Rupert Murdoch is stepping down. What does that mean for Fox fans?
Murdoch’s son, Lachlan Murdoch, will assume control of Fox and News Corp. in mid-November, but his father will continue to offer advice
Rupert Murdoch, once described as “the man who owns the news,” is handing off operations of Fox and News Corp. to his son, Lachlan, the company said Thursday in a news release.
The elder Murdoch, who is 92, will become chairman emeritus of the companies he built into a global empire while changing the nature of cable news and, some say, the political landscape itself.
The change will be effective mid-November, the company said.
What will this transition mean for viewers of Fox News, which remains the leader in cable news despite fallout from its split with Tucker Carlson earlier this year?
Not much, at least in the short term. By all accounts, the father and this particular son are ideologically aligned — in fact, some say Lachlan Murdoch is more conservative than his father.
Why is Rupert Murdoch stepping down?
In the news release and on the show “America’s Newsroom,” Fox described the coming change as a transition, one apparently designed by Rupert Murdoch himself.
On “America’s Newsroom,” hosts Bill Hemmer and Dana Perino traded their favorite Rupert Murdoch stories and said they could personally attest to the “robust health” that Murdoch said he is in.
“Rupert Murdoch created all of this and so much more across America and the globe. His life’s work has left an indelible imprint on the global media landscape; his contributions are both innumerable and extraordinary, and we thank him for letting us be a part of it all,” Hemmer said, to which Perino added, “Without him, we would not be here.”
When Fox News debuted in 1996, it was an upstart network competing against CNN and another new contender in cable news, MSNBC. On paper, the rivalry, such as it was, didn’t last long.
Fox has been a leader in ratings for much of the past two decades, confirming the belief of Rupert Murdoch and the late Roger Ailes that there was an appetite for TV news without a liberal tint. Fox was to be “fair and balanced,” a motto that later evolved to “Most watched, most trusted” and “Standing up for what’s right.”
The Murdoch media dynasty
Although Murdoch’s media holdings are vast and include properties in the U.K. and his native Australia, the success of Fox — and the controversy it generated — made it synonymous with him.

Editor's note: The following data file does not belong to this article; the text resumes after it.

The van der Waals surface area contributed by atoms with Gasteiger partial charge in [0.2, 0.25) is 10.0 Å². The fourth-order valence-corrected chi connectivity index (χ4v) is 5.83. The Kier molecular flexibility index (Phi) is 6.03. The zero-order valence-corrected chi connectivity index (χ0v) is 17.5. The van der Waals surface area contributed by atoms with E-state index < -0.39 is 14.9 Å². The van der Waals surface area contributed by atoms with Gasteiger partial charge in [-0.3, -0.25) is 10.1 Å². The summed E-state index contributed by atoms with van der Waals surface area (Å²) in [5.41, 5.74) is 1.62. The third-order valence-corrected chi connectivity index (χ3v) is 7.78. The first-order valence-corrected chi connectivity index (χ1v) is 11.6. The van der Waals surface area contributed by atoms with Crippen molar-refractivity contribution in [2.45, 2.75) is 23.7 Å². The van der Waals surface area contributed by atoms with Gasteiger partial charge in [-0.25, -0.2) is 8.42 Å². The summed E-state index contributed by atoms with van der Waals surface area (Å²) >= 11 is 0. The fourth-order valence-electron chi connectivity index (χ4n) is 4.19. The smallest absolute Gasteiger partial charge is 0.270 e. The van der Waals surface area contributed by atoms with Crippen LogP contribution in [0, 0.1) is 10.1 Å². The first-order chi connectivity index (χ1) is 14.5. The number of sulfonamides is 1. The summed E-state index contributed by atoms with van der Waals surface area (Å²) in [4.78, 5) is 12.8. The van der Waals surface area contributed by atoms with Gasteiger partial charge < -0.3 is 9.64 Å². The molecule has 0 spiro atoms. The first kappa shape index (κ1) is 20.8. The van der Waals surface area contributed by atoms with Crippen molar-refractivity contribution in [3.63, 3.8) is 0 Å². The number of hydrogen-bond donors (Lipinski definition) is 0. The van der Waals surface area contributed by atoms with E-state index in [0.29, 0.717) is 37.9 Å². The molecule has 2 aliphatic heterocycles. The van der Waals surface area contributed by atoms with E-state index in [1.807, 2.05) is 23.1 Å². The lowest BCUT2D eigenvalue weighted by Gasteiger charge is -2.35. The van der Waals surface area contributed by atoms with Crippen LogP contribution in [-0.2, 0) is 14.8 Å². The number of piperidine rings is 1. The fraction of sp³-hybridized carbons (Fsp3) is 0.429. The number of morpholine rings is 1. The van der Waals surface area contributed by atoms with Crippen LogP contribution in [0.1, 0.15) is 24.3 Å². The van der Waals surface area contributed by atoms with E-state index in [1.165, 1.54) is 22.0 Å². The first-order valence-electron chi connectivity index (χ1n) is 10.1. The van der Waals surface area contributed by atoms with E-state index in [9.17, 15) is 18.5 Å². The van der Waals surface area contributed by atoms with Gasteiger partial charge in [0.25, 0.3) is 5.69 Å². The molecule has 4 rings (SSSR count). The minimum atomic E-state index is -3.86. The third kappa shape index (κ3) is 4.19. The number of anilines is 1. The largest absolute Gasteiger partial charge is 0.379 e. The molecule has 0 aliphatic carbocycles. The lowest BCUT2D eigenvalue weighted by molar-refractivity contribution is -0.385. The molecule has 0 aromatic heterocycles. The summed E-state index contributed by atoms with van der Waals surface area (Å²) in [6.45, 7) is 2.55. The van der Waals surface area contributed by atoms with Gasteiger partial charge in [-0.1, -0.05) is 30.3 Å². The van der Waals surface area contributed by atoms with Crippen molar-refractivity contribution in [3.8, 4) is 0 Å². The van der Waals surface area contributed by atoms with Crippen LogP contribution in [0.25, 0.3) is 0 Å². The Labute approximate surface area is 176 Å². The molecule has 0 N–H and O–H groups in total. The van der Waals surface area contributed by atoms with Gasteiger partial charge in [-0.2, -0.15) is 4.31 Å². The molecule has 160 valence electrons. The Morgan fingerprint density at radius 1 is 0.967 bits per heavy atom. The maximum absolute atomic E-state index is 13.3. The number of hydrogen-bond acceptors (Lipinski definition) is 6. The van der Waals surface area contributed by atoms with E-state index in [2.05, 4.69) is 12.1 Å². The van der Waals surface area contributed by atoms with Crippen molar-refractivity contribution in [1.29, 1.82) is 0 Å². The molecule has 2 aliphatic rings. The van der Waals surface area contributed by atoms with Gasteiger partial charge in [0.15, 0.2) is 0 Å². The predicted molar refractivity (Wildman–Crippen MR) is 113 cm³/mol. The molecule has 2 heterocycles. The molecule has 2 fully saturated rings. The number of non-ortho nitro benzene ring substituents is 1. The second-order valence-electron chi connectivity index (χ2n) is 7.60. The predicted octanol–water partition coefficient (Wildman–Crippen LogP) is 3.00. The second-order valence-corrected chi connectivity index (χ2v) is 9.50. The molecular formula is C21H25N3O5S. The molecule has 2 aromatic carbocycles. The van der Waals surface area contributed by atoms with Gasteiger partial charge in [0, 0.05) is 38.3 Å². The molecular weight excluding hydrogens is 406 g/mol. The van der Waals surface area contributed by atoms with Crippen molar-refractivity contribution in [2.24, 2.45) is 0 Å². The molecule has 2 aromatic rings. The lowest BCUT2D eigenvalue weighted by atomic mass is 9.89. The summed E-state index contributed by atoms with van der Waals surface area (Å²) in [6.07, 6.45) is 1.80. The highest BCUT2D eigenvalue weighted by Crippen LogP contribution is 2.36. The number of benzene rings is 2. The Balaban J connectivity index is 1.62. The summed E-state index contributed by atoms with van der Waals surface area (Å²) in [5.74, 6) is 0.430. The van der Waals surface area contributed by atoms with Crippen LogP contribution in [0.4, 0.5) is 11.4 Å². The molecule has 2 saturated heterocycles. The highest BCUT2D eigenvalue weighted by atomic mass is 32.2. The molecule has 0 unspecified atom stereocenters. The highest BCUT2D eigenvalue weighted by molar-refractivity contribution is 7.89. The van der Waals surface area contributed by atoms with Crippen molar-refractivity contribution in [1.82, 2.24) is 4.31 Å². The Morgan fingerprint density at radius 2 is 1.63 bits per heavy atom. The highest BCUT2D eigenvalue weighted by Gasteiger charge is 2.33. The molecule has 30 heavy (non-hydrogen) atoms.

But as Murdoch made clear in his Thursday memo, he is part of a familial legacy that began with his father, Keith Murdoch, a newspaper reporter who went on to own a Melbourne-based media group he would leave to his son.
Keith Murdoch — Rupert Murdoch’s grandfather — had been a Presbyterian minister who had wanted his son to follow him into the ministry. But as The Guardian reported, Keith Murdoch believed “the press was where he could serve his most ‘useful’ purpose,” and Rupert Murdoch followed in the path — as did Lachlan, his oldest son, who has held various positions at News Corp. and 21st Century Fox.
Though much has been written about family drama over who would take Murdoch’s place (Murdoch has six children, and an entire fictional TV series has been loosely built around the story), Lachlan Murdoch does seem to share his father’s ideological bent — so much so that some liberals are hyperventilating over the idea of Lachlan Murdoch being in control.
Media Matters for America, a left-leaning nonprofit that mostly serves to criticize Fox, on Thursday issued a statement that said, in part, “The world is worse off because of Rupert Murdoch. No one should sugarcoat the damage he caused. Making matters worse, his parting act — handing the reins to Lachlan Murdoch — is akin to tossing a match onto the kindling he stacked.”
But Rupert Murdoch called his son a “passionate, principled leader” who will carry on the vision of his father and grandfather. Saying “the battle for the freedom of speech and ultimately the freedom of thought has never been more intense,” Murdoch wrote, “My father firmly believed in freedom and Lachlan is absolutely committed to the cause.”
In his memo, published in full on the website Insider, Rupert Murdoch sounded notes that are familiar to Fox News viewers, saying, “Self-serving bureaucracies are seeking to silence those who would question their provenance and purpose. Elites have open contempt for those who are not members of their rarefied class. Most of the media is in cahoots with those elites, peddling political narratives rather than pursuing the truth.”
The future of Fox News
As for the direction of Fox and the rest of the Murdoch media properties, it appears that while Lachlan Murdoch will be officially in the driver’s seat, his father will still be providing direction.
In his statement, Lachlan Murdoch said his father would “continue to provide valued counsel” to both Fox and News Corps.
And Rupert Murdoch said in his memo to employees, “I will be watching our broadcasts with a critical eye, reading our newspapers and websites and books with much interest, and reaching out to you with thoughts, ideas, and advice. When I visit your countries and companies, you can expect to see me in the office late on a Friday afternoon.”
Stock of News Corp., which owns The Wall Street Journal and the New York Post, among other publications, were up Thursday morning, as well as shares of Fox. Not everyone is so bullish about the future of Fox, post-Rupert Murdoch, however.
Next week will bring the publication of a new book called “The Fall: The End of Fox News and the Murdoch Dynasty.” It’s written by Michael Wolff, who wrote the 2008 book about Murdoch called “The Man Who Owns the News.”